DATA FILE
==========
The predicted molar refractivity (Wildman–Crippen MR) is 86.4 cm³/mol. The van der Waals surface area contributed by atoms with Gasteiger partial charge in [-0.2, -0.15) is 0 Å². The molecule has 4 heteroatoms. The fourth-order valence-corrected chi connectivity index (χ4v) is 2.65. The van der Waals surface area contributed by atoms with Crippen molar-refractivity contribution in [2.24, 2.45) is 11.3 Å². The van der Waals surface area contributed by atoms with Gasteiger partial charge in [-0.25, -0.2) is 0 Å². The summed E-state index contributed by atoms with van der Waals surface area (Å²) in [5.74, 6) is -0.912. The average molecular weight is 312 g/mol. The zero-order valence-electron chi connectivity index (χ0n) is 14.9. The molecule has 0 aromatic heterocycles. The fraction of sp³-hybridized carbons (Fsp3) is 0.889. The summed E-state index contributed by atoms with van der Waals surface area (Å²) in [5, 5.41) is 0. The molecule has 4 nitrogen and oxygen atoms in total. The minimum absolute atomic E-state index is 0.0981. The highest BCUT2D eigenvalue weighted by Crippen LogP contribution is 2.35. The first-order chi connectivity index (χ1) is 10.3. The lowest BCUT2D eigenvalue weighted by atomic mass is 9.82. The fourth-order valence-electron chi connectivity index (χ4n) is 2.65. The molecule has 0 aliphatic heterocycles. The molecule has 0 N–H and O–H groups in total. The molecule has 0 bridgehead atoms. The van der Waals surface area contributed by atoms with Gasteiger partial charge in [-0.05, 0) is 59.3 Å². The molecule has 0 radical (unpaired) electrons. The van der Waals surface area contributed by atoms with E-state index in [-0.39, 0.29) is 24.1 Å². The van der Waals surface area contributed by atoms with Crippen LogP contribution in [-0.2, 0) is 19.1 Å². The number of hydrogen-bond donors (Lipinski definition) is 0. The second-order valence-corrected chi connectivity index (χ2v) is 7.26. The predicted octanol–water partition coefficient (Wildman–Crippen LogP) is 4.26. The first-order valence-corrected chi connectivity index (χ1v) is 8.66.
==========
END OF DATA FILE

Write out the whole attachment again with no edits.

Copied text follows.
The predicted molar refractivity (Wildman–Crippen MR) is 86.4 cm³/mol. The van der Waals surface area contributed by atoms with Gasteiger partial charge in [-0.2, -0.15) is 0 Å². The molecule has 4 heteroatoms. The fourth-order valence-corrected chi connectivity index (χ4v) is 2.65. The van der Waals surface area contributed by atoms with Crippen molar-refractivity contribution in [2.24, 2.45) is 11.3 Å². The van der Waals surface area contributed by atoms with Gasteiger partial charge in [-0.25, -0.2) is 0 Å². The summed E-state index contributed by atoms with van der Waals surface area (Å²) in [5.74, 6) is -0.912. The average molecular weight is 312 g/mol. The zero-order valence-electron chi connectivity index (χ0n) is 14.9. The molecule has 0 aromatic heterocycles. The fraction of sp³-hybridized carbons (Fsp3) is 0.889. The summed E-state index contributed by atoms with van der Waals surface area (Å²) in [5, 5.41) is 0. The molecule has 4 nitrogen and oxygen atoms in total. The minimum absolute atomic E-state index is 0.0981. The highest BCUT2D eigenvalue weighted by Crippen LogP contribution is 2.35. The first-order chi connectivity index (χ1) is 10.3. The lowest BCUT2D eigenvalue weighted by atomic mass is 9.82. The fourth-order valence-electron chi connectivity index (χ4n) is 2.65. The molecule has 0 aliphatic heterocycles. The molecule has 0 N–H and O–H groups in total. The molecule has 0 bridgehead atoms. The van der Waals surface area contributed by atoms with Gasteiger partial charge in [-0.05, 0) is 59.3 Å². The molecule has 0 radical (unpaired) electrons. The van der Waals surface area contributed by atoms with E-state index in [-0.39, 0.29) is 24.1 Å². The van der Waals surface area contributed by atoms with Crippen LogP contribution in [-0.2, 0) is 19.1 Å². The number of hydrogen-bond donors (Lipinski definition) is 0. The second-order valence-corrected chi connectivity index (χ2v) is 7.26. The predicted octanol–water partition coefficient (Wildman–Crippen LogP) is 4.26. The first-order valence-corrected chi connectivity index (χ1v) is 8.66.